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Some Smolensk families against exhumation

PR dla Zagranicy
Roberto Galea 24.10.2016 13:52
Some of the families of the 2010 Polish presidential plane crash victims have appealed in an open letter against a decision to exhume bodies.
Photo: commons.wikimedia.org/CC0

More than 200 family members of some of those who died in the disaster in Smolensk, western Russia, have signed the letter addressed to the Polish authorities and Catholic clergy.

The Law and Justice (PiS) party, which came to power last year, has reopened a probe into the 10 April 2010 plane crash in western Russia, which saw the death of 96 people, including then-President Lech Kaczyński.

Some PiS politicians have claimed the presidential plane was brought down by an explosion, and have challenged a report under Poland’s previous government which concluded the crash was an accident.

According to media reports, the bodies of victims will now be tested for traces of explosives.

PiS leader Jarosław Kaczyński has said his twin brother Lech Kaczyński’s body would be among the first, if not the first to be exhumed.

The letter signed by some of the victims’ families said: “Six years after those terrible days we stand alone and helpless in the face of a ruthless and cruel act: our loved ones are to be taken out of their graves...

“We, the families, have for months unsuccessfully expressed our objection to the announcement of this incomprehensible and unjustified venture.”

Poland’s National Prosecutor's Office announced in June that the bodies of the crash victims were to be exhumed and has recently informed the families in writing.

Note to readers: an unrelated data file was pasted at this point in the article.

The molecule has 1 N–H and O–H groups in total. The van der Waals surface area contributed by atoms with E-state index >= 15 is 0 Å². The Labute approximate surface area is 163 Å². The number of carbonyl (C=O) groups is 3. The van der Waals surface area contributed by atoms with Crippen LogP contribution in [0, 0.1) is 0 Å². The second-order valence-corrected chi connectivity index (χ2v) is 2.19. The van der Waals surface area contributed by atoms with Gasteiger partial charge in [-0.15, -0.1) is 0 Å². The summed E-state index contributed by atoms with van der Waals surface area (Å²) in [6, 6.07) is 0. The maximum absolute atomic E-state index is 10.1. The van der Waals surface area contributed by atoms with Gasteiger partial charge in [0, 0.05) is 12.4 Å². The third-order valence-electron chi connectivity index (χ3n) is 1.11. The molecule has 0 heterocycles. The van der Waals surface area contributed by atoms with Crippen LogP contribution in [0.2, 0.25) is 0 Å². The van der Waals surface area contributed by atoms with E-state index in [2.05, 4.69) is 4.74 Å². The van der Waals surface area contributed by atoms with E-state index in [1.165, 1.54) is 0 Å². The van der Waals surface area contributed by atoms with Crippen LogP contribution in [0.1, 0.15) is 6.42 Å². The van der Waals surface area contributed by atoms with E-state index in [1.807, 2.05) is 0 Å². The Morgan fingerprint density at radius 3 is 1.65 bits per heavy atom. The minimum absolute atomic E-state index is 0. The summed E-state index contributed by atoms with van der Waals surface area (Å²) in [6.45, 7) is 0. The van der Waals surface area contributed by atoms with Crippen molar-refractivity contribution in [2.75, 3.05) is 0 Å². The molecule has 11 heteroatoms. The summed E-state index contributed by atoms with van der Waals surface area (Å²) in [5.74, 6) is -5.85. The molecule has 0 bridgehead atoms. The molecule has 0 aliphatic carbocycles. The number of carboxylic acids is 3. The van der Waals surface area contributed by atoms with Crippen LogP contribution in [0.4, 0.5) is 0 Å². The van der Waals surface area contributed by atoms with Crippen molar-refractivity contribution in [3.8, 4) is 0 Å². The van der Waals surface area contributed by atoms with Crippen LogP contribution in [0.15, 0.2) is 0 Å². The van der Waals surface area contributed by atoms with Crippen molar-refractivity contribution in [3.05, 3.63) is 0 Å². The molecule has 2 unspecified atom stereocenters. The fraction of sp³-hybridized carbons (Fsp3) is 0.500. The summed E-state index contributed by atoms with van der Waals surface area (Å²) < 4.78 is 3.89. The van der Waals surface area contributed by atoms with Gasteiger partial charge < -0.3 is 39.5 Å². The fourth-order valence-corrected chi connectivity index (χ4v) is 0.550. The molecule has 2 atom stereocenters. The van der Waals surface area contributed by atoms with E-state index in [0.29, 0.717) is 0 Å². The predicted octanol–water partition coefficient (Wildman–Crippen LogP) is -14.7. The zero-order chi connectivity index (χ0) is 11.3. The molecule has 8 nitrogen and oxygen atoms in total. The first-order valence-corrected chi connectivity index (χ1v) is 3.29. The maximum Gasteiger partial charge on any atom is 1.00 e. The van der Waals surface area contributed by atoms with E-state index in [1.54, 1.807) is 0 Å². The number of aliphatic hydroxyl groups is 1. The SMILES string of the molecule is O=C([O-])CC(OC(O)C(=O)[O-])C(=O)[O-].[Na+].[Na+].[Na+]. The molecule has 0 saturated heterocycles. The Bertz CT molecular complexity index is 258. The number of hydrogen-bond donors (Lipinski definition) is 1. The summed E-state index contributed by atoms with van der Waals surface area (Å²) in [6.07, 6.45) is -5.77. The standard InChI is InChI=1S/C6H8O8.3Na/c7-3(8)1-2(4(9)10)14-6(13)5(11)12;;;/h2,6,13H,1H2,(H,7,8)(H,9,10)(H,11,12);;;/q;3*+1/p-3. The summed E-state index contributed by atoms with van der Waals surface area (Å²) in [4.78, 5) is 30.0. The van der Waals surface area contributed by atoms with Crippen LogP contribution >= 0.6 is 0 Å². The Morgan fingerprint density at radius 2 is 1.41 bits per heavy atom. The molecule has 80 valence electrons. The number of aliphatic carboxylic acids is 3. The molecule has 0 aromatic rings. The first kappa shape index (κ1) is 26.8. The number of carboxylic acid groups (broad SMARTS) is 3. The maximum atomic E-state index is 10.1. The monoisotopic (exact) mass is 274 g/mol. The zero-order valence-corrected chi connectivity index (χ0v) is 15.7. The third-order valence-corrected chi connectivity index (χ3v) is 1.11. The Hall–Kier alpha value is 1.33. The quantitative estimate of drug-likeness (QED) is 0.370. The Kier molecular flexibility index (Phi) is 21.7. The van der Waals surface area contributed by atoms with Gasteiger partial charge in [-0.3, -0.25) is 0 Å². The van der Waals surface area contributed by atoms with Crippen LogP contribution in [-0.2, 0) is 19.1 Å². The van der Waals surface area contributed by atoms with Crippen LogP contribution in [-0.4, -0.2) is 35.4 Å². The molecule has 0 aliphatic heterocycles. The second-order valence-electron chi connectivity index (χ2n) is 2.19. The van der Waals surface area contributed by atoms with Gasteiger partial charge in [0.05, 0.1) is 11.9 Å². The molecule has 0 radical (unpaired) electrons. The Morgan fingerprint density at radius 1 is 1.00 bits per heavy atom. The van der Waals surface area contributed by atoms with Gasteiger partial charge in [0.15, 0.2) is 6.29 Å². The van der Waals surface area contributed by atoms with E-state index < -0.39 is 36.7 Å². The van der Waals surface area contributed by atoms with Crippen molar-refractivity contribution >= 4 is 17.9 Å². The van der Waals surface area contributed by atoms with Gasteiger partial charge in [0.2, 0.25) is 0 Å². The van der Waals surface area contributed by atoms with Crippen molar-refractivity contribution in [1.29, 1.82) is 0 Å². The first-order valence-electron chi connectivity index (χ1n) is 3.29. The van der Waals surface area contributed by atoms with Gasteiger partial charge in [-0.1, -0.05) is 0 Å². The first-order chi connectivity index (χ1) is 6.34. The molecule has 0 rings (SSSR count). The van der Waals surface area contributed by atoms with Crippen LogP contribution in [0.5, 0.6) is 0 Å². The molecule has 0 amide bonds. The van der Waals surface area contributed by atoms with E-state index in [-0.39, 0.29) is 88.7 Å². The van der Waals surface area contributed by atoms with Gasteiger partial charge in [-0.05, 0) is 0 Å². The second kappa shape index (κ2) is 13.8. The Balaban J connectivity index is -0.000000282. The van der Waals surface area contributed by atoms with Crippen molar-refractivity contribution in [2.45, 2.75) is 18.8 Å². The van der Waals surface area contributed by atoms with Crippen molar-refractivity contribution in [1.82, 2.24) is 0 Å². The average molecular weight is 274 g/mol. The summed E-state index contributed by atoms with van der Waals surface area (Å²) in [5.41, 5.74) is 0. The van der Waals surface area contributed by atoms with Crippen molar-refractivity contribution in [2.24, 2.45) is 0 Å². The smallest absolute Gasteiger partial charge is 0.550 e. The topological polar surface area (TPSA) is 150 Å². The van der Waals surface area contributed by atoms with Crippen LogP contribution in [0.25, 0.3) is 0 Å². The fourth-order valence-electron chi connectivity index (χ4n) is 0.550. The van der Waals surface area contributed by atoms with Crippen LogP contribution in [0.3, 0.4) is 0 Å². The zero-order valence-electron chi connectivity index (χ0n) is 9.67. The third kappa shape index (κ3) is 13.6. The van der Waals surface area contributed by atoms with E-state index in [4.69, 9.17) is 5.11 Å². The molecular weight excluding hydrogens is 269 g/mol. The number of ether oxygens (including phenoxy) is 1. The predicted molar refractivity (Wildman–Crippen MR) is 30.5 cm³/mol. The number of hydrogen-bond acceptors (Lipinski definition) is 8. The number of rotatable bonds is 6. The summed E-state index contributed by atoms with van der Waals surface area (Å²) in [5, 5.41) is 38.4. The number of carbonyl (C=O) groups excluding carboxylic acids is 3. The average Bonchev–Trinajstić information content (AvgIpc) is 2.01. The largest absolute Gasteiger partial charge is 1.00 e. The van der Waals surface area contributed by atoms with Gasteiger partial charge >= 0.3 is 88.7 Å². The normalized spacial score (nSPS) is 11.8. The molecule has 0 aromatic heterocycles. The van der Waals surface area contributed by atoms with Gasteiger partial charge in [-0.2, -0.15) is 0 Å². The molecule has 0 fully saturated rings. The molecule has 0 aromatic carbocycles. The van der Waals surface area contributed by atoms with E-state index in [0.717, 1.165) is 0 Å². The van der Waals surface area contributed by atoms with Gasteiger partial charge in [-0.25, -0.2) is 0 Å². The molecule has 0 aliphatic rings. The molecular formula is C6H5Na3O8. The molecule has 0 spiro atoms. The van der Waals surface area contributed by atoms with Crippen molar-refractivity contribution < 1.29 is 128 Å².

According to the prosecutor's office, the exhumations will enable new autopsies as earlier reports by Russian experts had “many irregularities”.

The Polish authorities have said exhumations can be carried out without families' consent.

In 2014 the Macierewicz commission, a group of parliamentarians mainly from the then-opposition PiS party, concluded the Polish presidential plane was brought down by an explosion.

This was in stark contrast to earlier official Polish and Russian military reports on the causes of the tragedy, which happened in dense fog on approach to a military airfield lacking ground identification radar.

The Polish report cited a catalogue of errors on the Polish side, while also pointing to errors made by Russian staff at the control tower of Smolensk Military Airport.

The Russian report placed all the blame on the Poles. (vb/pk)

Source: PAP

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